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Enemies in low places – insects avoid winter mortality and egg parasitism by modulating oviposition height

Published online by Cambridge University Press:  09 March 2007

E. Obermaier*
University of Würzburg, Field Station Fabrikschleichach, Glashüttenstr. 5, 96181 Rauhenebrach, Germany
A. Heisswolf
University of Würzburg, Field Station Fabrikschleichach, Glashüttenstr. 5, 96181 Rauhenebrach, Germany
B. Randlkofer
University of Würzburg, Field Station Fabrikschleichach, Glashüttenstr. 5, 96181 Rauhenebrach, Germany Department of Applied Zoology/Animal Ecology, Free University of Berlin, Germany
T. Meiners
Department of Applied Zoology/Animal Ecology, Free University of Berlin, Germany
*Fax: ++49 9554 367 E-mail:


Oviposition site selection in insects is essential in terms of low egg mortality, high offspring survival and therefore a high reproductive output. Although oviposition height could be a crucial factor for the fitness of overwintering eggs, it has rarely been investigated. In this study the oviposition height of a polyphagous leaf beetle, Galeruca tanaceti Linnaeus in different habitats and at different times of the season was examined and its effect on egg clutch mortality was recorded. The leaf beetle occurs as an occasional pest on several agricultural plants. It deposits its eggs within herbaceous vegetation in autumn. Eggs are exposed to numerous biotic and abiotic mortality factors summarized as egg parasitism and winter mortality. Oviposition height of the leaf beetle was not uniform, but changed significantly with the structure of the habitat and during the season. Mean oviposition height per site (70.2±4.9 cm) was significantly higher than mean vegetation height (28.4±2.4 cm). Height of plants with egg clutches attached and oviposition height were significantly positively correlated. The results suggest that females try to oviposit as high as possible in the vegetation and on the plants selected. In accordance with this, the probability of egg parasitism and of winter egg clutch mortality significantly declined with increasing oviposition height. A preference of G. tanaceti for oviposition sites high up in the vegetation might therefore have evolved due to selection pressures by parasitoids and winter mortality.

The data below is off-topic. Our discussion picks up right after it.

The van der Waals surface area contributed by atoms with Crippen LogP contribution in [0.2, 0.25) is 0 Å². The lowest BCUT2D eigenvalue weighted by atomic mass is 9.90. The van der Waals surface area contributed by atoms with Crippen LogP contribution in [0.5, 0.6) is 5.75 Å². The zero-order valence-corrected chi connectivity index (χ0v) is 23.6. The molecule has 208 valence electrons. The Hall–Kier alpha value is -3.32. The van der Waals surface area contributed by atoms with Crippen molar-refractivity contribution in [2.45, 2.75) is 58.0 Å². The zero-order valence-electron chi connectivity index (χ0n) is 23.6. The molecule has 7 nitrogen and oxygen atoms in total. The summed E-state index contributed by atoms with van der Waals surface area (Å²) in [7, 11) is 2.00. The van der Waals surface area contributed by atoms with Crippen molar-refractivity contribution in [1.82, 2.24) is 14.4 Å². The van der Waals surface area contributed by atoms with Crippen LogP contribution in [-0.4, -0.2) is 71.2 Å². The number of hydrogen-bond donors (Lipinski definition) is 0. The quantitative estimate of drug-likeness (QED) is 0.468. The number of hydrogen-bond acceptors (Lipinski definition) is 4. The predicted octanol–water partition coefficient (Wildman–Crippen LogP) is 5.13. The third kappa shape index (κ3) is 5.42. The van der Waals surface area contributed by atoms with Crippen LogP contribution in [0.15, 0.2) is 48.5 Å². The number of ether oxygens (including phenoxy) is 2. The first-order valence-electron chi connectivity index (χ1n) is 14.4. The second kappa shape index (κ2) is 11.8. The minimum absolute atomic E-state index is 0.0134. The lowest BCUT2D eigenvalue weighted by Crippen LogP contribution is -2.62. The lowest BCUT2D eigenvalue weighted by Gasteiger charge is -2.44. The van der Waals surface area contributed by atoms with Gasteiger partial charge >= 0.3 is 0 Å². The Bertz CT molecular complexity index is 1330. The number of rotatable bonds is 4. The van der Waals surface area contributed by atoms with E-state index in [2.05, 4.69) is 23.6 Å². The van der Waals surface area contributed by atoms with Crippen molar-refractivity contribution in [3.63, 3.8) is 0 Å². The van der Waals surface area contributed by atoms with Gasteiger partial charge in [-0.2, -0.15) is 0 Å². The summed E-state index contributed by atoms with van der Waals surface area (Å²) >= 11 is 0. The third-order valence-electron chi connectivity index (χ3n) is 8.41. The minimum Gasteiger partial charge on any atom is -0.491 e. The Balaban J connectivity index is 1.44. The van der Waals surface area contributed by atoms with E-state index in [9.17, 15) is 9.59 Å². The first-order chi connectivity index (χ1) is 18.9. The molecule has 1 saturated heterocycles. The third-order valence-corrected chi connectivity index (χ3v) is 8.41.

Research Article
Copyright © Cambridge University Press 2006

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